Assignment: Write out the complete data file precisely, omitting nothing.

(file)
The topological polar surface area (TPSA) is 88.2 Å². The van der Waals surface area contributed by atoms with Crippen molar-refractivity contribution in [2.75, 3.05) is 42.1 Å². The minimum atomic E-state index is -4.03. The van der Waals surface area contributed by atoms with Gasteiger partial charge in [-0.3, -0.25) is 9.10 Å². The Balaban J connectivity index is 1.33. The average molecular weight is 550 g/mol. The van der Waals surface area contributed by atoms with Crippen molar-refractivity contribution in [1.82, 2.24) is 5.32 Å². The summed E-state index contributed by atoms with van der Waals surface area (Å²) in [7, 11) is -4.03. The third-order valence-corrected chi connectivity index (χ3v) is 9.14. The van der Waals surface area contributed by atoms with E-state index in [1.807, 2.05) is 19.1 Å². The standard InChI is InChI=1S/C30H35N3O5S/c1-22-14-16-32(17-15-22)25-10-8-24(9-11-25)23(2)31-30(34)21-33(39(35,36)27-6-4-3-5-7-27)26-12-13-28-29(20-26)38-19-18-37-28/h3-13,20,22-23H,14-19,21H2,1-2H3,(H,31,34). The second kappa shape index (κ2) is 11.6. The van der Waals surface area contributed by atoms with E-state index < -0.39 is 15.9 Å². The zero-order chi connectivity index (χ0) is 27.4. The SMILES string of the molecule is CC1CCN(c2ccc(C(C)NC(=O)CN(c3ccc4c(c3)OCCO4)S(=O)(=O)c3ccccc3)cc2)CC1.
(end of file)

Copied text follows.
The topological polar surface area (TPSA) is 88.2 Å². The van der Waals surface area contributed by atoms with Crippen molar-refractivity contribution in [2.75, 3.05) is 42.1 Å². The minimum atomic E-state index is -4.03. The van der Waals surface area contributed by atoms with Gasteiger partial charge in [-0.3, -0.25) is 9.10 Å². The Balaban J connectivity index is 1.33. The average molecular weight is 550 g/mol. The van der Waals surface area contributed by atoms with Crippen molar-refractivity contribution in [1.82, 2.24) is 5.32 Å². The summed E-state index contributed by atoms with van der Waals surface area (Å²) in [7, 11) is -4.03. The third-order valence-corrected chi connectivity index (χ3v) is 9.14. The van der Waals surface area contributed by atoms with E-state index in [1.807, 2.05) is 19.1 Å². The standard InChI is InChI=1S/C30H35N3O5S/c1-22-14-16-32(17-15-22)25-10-8-24(9-11-25)23(2)31-30(34)21-33(39(35,36)27-6-4-3-5-7-27)26-12-13-28-29(20-26)38-19-18-37-28/h3-13,20,22-23H,14-19,21H2,1-2H3,(H,31,34). The second kappa shape index (κ2) is 11.6. The van der Waals surface area contributed by atoms with E-state index < -0.39 is 15.9 Å². The zero-order chi connectivity index (χ0) is 27.4. The SMILES string of the molecule is CC1CCN(c2ccc(C(C)NC(=O)CN(c3ccc4c(c3)OCCO4)S(=O)(=O)c3ccccc3)cc2)CC1.